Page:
betrayal of the hopes and aspirations of millions of peace-loving
Zimbabweans who were looking for a radical break with the politics of lies,
violence and lawlessness entrenched under so many years of Zanu PF misrule.
Nor have those who have assumed the leadership of the resulting factions of
the MDC so far demonstrated the qualities of godly leadership for which the
At this moment of indecision in the nation's history we urge our fellow
citizens to commit themselves with us to the search for a new leadership of
Christian insight and integrity. We urge our people to reject the rush to
join one or other of the factions or new parties and the making of shallow
and superficial judgments about who is right and who is wrong. Instead we
urge a deeper Christian reflection and a closer examination of all those who
put themselves forward for leadership positions and what each one
It may be that the sovereign Lord has rejected all those who now posture as
leaders or potential leaders of his people. It may be that the prayers of
the faithful for deliverance from evil during the last six years of crisis
are about to be answered in a new and altogether unexpected way. In any
event it will fall to us as mature Christians to consider carefully the
character and record of any who offer themselves for the task of leading
this nation out of Satan's hold and creating the conditions necessary for a
new beginning under Almighty God.
We take heart from the promise of God which we understand to be directed to
his people engulfed as we are in deep crisis: "I know the plans I have for
you . plans to prosper you and not harm you, plans to give you hope and a
future." (Jeremiah 29/11) Let us then reflect carefully and exercise a godly
discernment as we wait to hear what the Spirit says to the Church today.
Christians Together for Justice and Peace
How can parents pay for their children when they get peanuts?
I had the privilege of studying in South Africa, at the University of Fort
Hare, supported by the government, when it was still a government. What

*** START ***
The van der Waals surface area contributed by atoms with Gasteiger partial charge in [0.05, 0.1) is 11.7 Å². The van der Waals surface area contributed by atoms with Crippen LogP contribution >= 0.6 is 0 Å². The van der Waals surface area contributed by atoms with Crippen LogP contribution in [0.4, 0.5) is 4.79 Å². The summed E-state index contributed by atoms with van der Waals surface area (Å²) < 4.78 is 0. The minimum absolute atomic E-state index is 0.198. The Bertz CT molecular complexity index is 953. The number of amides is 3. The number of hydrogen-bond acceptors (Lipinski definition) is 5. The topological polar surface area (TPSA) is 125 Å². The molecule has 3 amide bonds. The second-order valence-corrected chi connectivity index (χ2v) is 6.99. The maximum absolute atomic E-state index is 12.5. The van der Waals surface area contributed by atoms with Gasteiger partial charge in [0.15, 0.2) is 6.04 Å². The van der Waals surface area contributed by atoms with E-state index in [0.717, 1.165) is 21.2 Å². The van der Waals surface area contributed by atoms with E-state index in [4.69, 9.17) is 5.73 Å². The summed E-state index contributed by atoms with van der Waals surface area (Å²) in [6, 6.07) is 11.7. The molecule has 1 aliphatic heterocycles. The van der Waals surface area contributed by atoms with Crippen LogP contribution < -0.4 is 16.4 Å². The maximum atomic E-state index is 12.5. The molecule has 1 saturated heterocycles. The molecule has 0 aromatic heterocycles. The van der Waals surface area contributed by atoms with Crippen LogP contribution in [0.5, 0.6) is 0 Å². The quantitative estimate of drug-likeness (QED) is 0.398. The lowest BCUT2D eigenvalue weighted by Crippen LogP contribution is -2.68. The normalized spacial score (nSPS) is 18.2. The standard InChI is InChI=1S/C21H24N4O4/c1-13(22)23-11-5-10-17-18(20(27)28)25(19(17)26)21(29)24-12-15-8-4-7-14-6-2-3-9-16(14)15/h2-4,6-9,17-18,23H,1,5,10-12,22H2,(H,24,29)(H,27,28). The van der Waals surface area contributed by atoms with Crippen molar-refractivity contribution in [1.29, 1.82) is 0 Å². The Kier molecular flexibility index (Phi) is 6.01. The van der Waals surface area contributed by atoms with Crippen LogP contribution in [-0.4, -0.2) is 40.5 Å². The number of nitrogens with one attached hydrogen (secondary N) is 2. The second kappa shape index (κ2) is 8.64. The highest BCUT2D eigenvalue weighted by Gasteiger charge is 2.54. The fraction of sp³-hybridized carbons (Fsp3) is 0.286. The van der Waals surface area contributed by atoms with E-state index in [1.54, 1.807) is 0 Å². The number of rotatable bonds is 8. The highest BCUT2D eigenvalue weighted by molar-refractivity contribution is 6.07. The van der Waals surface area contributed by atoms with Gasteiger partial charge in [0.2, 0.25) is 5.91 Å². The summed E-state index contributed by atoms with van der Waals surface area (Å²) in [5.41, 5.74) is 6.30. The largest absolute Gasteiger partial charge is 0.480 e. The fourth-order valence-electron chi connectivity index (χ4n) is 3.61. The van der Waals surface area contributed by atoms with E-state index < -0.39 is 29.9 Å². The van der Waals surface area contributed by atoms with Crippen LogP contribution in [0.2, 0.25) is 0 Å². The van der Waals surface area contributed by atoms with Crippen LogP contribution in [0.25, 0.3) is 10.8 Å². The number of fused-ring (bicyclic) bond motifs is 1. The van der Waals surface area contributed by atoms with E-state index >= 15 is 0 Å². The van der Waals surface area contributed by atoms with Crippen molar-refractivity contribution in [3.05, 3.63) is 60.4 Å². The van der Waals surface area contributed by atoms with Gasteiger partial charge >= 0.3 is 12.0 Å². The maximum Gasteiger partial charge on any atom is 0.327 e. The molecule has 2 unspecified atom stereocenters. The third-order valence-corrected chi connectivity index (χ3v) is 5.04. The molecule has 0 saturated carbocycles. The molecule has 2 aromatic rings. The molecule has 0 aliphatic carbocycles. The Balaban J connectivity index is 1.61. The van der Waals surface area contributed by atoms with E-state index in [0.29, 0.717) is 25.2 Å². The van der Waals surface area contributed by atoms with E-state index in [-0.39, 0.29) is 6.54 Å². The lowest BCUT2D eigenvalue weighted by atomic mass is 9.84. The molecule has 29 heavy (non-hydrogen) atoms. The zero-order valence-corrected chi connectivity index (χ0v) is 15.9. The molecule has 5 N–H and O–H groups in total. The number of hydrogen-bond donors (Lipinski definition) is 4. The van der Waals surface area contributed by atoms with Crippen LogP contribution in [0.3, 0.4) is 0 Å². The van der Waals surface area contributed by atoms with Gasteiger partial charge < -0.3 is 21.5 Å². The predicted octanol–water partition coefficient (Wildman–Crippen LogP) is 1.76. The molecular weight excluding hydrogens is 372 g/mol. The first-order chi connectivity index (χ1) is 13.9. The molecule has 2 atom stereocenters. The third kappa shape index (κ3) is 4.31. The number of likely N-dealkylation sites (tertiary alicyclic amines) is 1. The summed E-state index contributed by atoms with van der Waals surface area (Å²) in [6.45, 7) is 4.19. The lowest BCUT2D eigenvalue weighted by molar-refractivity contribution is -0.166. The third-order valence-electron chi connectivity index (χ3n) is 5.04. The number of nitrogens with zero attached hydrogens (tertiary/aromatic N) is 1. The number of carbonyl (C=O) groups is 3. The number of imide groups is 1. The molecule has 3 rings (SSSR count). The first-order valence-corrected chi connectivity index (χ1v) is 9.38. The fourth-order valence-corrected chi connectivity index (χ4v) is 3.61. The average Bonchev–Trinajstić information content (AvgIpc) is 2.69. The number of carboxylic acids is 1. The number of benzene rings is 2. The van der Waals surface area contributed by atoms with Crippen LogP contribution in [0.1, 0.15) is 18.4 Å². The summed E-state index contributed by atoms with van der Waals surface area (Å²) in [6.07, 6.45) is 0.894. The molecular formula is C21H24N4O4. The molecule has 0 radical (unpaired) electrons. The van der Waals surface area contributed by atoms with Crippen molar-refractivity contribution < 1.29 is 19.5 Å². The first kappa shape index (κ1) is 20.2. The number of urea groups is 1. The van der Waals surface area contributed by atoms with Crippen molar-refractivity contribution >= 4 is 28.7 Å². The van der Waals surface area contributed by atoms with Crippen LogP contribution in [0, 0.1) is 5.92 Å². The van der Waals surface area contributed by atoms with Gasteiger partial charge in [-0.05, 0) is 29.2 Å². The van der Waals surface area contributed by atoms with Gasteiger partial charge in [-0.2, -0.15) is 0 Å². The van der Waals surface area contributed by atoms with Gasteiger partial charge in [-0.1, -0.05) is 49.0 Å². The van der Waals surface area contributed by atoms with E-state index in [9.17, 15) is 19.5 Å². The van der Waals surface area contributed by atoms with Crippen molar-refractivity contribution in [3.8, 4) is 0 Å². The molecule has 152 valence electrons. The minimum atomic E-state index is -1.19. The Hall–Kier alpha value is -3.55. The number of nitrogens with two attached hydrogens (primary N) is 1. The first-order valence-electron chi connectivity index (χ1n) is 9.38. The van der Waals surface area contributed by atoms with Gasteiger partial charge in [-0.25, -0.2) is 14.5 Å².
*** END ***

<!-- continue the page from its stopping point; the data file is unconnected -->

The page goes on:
triggered this article is the revelation by The Herald of 11 February 2006
that fees at the University of Zimbabwe had been increased.
I sympathise will fellow Zimbabweans who are yet to complete their degrees
at the UZ. What surprises me is not the increase because this is now normal
in Zimbabwe. The magnitude of the increase is also unsurprising for the same
The surprising part is that the government is unwilling to give workers
genuine salary increments but would endorse such astronomical fee hikes.
The same government would expect parents to pay fees, and set deadlines. I
really wonder what kind of people are governing this country. Do they at all
They refuse to give workers money but expect the same people to pay huge
amounts of money as fees. This is not only disgusting. It is also criminal
on the part of the government. This is a clear indication that the
government simply doesn't care.
According to the paradox of value, water is more important than gold but
gold, less important, is more expensive than water. Millionaires (elsewhere
except in Zimbabwe) are very rich people.
Paradoxically (for Zimbabwe) almost everyone in the country is a millionaire
and almost every millionaire is poor. I pray for Zimbabwe and through prayer
Zimbabwe will be born again.
No politics in church
I was astounded to watch Mashonaland Central Governor, Ephraim Masawi,
addressing a church gathering of the Johanne Marange sect, urging the
members to be patriotic to their "leaders".
As a member of that sect, I wish to remind the governor to stop putting his
political agenda in the limelight disguised as the word of God because
church gatherings are not political rallies.